Dec 19th, 2011 | By | Category: For Senior Women

From Fashion to Language

At my 50th high school class reunion last June, a fellow-classman gave me and my sisters the penultimate compliment; he was introducing me as the featured speaker for the banquet, and he asked me what he should say about me.  I asked him what he remembered about me and my family; his response, “You and your sisters were the classiest girls in town!”

Classy, not cute.  No one ever referred to us as ‘cute’.  I must admit I have a pet-peeve about the word ‘cute’... My mother, grandmother and all my aunts made it clear, when I was a child, that ‘cute’ had negative connotations.  I was never told I was cute by any of them, because they sided with the notion that ‘cute’ bordered on the insulting, was a put-down to the extreme.

So when I hear someone refer to a senior citizen as cute, or something she has on is ‘cute’, I get nauseous.  It translates in my head, “You really look (or have some apparel you are wearing) at a minimum inappropriate or more likely, totally incapable of being well-groomed.”

The reference to the word is interesting.  And you can find a gazillion references on the Internet to describe in boring detail what I am talking about.  Just search for ‘negative meaning of cute‘ and they will pop up in front of your eyes.

We need to be careful to distinguish between senior women who are cognitively impaired and are unable to identify appropriate language and behavior from those who are not impaired.  We’re talking about the latter here.

So ‘cute’ heads my list of No-Nos for senior women.  What are some others?

  • Those three-inch heels that make you look so wobbly that someone is always hanging on to you to keep you steady;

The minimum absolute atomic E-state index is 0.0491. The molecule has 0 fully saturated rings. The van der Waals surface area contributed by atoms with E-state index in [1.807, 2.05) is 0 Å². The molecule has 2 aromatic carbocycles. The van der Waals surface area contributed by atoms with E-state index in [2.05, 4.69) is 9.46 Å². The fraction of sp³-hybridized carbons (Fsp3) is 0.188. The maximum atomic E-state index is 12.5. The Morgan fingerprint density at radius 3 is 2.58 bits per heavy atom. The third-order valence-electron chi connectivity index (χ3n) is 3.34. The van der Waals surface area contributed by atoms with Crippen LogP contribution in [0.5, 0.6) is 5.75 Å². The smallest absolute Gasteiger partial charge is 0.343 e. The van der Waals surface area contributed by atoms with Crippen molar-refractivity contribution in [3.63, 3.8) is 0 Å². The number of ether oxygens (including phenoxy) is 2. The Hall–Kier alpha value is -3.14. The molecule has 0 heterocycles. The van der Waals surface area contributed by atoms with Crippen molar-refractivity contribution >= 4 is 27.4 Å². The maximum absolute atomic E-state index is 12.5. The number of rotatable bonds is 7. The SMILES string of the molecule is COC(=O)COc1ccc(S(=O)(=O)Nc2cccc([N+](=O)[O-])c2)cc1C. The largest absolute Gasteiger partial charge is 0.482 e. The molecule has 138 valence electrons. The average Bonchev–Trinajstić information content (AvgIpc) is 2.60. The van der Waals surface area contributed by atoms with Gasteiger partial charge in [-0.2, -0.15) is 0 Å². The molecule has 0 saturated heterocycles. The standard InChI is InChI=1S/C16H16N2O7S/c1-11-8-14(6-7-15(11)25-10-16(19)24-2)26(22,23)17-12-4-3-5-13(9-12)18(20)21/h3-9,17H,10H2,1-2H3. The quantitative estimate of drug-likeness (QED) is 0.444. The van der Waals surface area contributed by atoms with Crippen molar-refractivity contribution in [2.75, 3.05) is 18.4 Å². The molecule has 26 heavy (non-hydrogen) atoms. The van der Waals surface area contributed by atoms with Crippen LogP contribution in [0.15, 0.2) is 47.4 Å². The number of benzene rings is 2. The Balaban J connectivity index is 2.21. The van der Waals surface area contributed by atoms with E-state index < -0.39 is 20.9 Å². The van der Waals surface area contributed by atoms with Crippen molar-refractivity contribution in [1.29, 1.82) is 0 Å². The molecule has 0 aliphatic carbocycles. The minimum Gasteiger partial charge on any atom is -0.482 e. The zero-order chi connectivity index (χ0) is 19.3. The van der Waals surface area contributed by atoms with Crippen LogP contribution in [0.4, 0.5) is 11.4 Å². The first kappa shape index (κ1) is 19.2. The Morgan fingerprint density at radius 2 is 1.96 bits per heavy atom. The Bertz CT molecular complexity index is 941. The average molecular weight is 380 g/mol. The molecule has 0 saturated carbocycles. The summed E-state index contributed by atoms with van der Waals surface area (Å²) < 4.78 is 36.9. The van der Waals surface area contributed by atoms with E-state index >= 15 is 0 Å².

• Above the knee dresses, even with leggings that cover your saggy-skin legs;
  • Poorly applied rough, bright red or pink and too thick as well as spread around too far;
  • Poorly applied eye liner, mascara and shadow that clumps, smears and runs down your face giving you the appearance of a clown;
  • You all can add more to this list, I’m sure!

What is understandable (and forgivable) is senior women wearing white slacks and tennis shoes all year round.  The tennis shoes are more likely to keep you from falling, and the white pants just won’t wear out. We all live on fixed incomes so it’s okay that you don’t throw out clothes that can still be worn.   AARP has a list of things senior women should not wear.  Worth taking a look-see.

Inappropriate Behavior in Senior Women

There is also some generally-accepted recognition of behavior in senior women that is inappropriate… at best.

  • dripping verbal ‘sugar’ around men to get their attention;
  • hanging on men in social situations to get their attention;
  • acting like you wish you were 21 again;
  • flirting with men because you cannot figure out how to carry on a meaningful conversation;
  • flaunting jewelry, particularly things that sparkle;

These lists could obviously go on for a long time.  There’s an old saying that’s been around for a long time that sums it up nicely:  “Taste is something you can buy.  Class is not.”  I must admit, I’d rather be classy than cute.

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